ILW.COM - the immigration portal Immigration Daily

Home Page


Immigration Daily

Archives

Processing times

Immigration forms

Discussion board

Resources

Blogs

Twitter feed

Immigrant Nation

Attorney2Attorney

CLE Workshops

Immigration books

Advertise on ILW

VIP Network

EB-5

移民日报

About ILW.COM

Connect to us

Make us Homepage

Questions/Comments


SUBSCRIBE

Immigration Daily


Chinese Immig. Daily




The leading
immigration law
publisher - over
50000 pages of
free information!
Copyright
1995-
ILW.COM,
American
Immigration LLC.

Results 1 to 2 of 2

Thread: Judge faults USCIS asylum process in St.Paul, MN

  1. #1
    http://www.twincities.com/mld/twinci...al/7943313.htm
    Judge faults asylum process

    From staff and wire reports

    A St. Paul federal judge Thursday described delays in processing many immigration cases as "a national embarrassment" and ordered the government to extend permanent resident status to nearly 22,000 people who have been granted asylum in this country.
    Ruling on a class-action lawsuit that originated with a Cameroon man who lives in St. Paul, U.S. District Judge Richard Kyle also ordered the government to give all asylum holders, or "asylees," proper documents showing they are eligible to work.
    Venantius Ngwanyia arrived in St. Paul in 1994 and applied for permanent resident status in 1996.
    "I'm really happy and very thankful," Ngwanyia, 45, said Thursday night after learning of the decision.
    Ngwanyia, who works in delivery for an import-export firm, said waiting for more than seven years has been frustrating.
    "I know some who have come to this country way after me and they have their green card," Ngwanyia said. "It's pretty frustrating because you don't know what your tomorrow is like. You don't know if you are a permanent resident or not."
    Kyle said the government had "botched" its legal obligation to asylees, saying its violations were "so widespread, so egregious and so plainly harmful to asylees as a class as to constitute nothing short of a national embarrassment."
    The lawsuit was filed by the American Immigration Law Foundation of Washington, D.C., on behalf of more than 150,000 asylum holders. The lawsuit mainly targeted the Immigration and Naturalization Service, which has since been abolished and partly folded into the Bureau of Citizenship and Immigration Services within the Department of Homeland Security.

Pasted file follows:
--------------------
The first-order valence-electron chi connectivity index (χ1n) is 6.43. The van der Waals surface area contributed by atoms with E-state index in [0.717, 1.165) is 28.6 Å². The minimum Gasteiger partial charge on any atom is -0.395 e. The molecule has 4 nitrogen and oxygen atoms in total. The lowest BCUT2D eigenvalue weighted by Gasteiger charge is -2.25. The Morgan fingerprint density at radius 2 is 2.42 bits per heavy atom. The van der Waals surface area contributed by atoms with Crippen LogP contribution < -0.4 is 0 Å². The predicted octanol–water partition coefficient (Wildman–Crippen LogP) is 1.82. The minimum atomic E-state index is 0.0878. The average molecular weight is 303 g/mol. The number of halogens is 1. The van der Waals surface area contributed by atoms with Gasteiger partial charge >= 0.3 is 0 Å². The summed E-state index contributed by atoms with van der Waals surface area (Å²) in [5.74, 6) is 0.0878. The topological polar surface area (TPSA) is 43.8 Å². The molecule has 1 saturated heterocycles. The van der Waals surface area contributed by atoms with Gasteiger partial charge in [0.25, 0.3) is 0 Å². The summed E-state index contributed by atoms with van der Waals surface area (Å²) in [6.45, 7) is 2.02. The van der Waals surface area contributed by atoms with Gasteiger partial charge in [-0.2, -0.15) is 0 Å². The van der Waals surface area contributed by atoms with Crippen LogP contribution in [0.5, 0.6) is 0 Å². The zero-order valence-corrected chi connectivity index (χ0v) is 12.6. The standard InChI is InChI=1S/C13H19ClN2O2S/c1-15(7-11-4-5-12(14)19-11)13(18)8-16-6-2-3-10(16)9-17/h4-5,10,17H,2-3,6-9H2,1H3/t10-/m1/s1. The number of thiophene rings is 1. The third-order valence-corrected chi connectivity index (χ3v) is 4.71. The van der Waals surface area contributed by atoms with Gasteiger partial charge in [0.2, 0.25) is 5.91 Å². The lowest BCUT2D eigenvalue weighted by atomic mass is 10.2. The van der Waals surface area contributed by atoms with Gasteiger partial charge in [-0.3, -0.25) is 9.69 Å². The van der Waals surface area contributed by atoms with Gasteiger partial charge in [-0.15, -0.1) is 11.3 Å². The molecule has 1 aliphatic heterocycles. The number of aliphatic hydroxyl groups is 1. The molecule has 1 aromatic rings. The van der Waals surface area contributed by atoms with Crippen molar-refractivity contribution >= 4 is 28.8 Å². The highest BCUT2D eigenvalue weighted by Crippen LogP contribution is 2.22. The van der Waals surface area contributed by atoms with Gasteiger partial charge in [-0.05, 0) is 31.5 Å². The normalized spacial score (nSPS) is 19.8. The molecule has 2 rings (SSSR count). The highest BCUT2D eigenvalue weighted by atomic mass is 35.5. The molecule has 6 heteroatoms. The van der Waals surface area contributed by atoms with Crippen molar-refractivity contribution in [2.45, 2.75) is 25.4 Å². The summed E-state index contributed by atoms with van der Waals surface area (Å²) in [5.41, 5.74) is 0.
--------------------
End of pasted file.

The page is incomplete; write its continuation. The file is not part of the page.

"We think it's a very strong opinion and should send a message to the government," said Nadine Wettstein, director of the foundation's Legal Action Center.
    Kyle's decision means nearly 22,000 asylum holders who are at the top of the waiting list should get green cards soon, and the approximately 130,000 applicants who will remain on the list should have a shorter wait, Wettstein said. She estimated it still will take 12 to 13 years to clear the backlog unless Congress changes the law.
    Delays in getting permanent residency mean delays in getting citizenship because a permanent resident must wait five years before becoming a citizen.
    Wettstein also said the decision means that all people granted asylum are entitled to get clear documentation showing that they're eligible to work, and that the permit can't expire as long as the person has asylum.
    Under federal law, the government can give permanent resident status to 10,000 refugees per fiscal year. But from 1994 to 2002, the government failed for various reasons to use all the allotted slots, leaving nearly 22,000 applicants stuck on the waiting list. The government claimed the unused slots expired at the end of each fiscal year.
    Kyle disagreed, saying the government is legally obligated to fill the slots.
    The judge said the law clearly requires the government to issue work permits to all asylees. He said it cannot require them to reapply for those documents annually at a cost of $120 as it now does, and said the permits must remain valid as long as a person has asylum.
    Kyle said current procedures "border on the Kafkaesque" because various offices within the government that make asylum decisions have different requirements and issue different documents that are valid for varying lengths of time.
    The judge gave both sides 60 days to negotiate a schedule for complying with his order, or he will set the deadlines himself.
    A Justice Department spokesman in Washington, Charles Miller, said the agency hadn't seen Kyle's decision and would have to review it before deciding what its next step would be.
    Bill Gardner and the Associated Press contributed to this report.

  2. #2
    http://www.twincities.com/mld/twinci...al/7943313.htm